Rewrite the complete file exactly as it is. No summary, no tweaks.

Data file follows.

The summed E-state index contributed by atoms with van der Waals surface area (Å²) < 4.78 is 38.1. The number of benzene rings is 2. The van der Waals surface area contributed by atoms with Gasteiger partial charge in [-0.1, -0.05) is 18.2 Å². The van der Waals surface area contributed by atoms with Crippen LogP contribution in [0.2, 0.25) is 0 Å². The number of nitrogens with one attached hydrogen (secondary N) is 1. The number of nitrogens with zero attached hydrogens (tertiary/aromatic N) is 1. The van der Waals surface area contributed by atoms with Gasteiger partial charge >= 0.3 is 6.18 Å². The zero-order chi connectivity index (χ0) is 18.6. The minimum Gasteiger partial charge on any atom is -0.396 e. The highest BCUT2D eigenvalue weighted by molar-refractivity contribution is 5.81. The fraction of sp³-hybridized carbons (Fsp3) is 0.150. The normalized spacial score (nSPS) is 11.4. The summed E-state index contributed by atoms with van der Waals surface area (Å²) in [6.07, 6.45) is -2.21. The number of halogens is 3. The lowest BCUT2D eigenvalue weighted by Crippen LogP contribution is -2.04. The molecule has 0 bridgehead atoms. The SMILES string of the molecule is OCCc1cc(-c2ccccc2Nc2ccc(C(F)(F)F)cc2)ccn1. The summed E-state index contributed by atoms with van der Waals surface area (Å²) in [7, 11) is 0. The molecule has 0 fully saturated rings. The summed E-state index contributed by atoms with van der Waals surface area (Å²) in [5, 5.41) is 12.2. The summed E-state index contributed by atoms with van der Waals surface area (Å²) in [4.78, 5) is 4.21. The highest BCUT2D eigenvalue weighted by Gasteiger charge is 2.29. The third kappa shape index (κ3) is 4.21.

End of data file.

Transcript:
The summed E-state index contributed by atoms with van der Waals surface area (Å²) < 4.78 is 38.1. The number of benzene rings is 2. The van der Waals surface area contributed by atoms with Gasteiger partial charge in [-0.1, -0.05) is 18.2 Å². The van der Waals surface area contributed by atoms with Crippen LogP contribution in [0.2, 0.25) is 0 Å². The number of nitrogens with one attached hydrogen (secondary N) is 1. The number of nitrogens with zero attached hydrogens (tertiary/aromatic N) is 1. The van der Waals surface area contributed by atoms with Gasteiger partial charge >= 0.3 is 6.18 Å². The zero-order chi connectivity index (χ0) is 18.6. The minimum Gasteiger partial charge on any atom is -0.396 e. The highest BCUT2D eigenvalue weighted by molar-refractivity contribution is 5.81. The fraction of sp³-hybridized carbons (Fsp3) is 0.150. The normalized spacial score (nSPS) is 11.4. The summed E-state index contributed by atoms with van der Waals surface area (Å²) in [6.07, 6.45) is -2.21. The number of halogens is 3. The lowest BCUT2D eigenvalue weighted by Crippen LogP contribution is -2.04. The molecule has 0 bridgehead atoms. The SMILES string of the molecule is OCCc1cc(-c2ccccc2Nc2ccc(C(F)(F)F)cc2)ccn1. The summed E-state index contributed by atoms with van der Waals surface area (Å²) in [7, 11) is 0. The molecule has 0 fully saturated rings. The summed E-state index contributed by atoms with van der Waals surface area (Å²) in [5, 5.41) is 12.2. The summed E-state index contributed by atoms with van der Waals surface area (Å²) in [4.78, 5) is 4.21. The highest BCUT2D eigenvalue weighted by Gasteiger charge is 2.29. The third kappa shape index (κ3) is 4.21.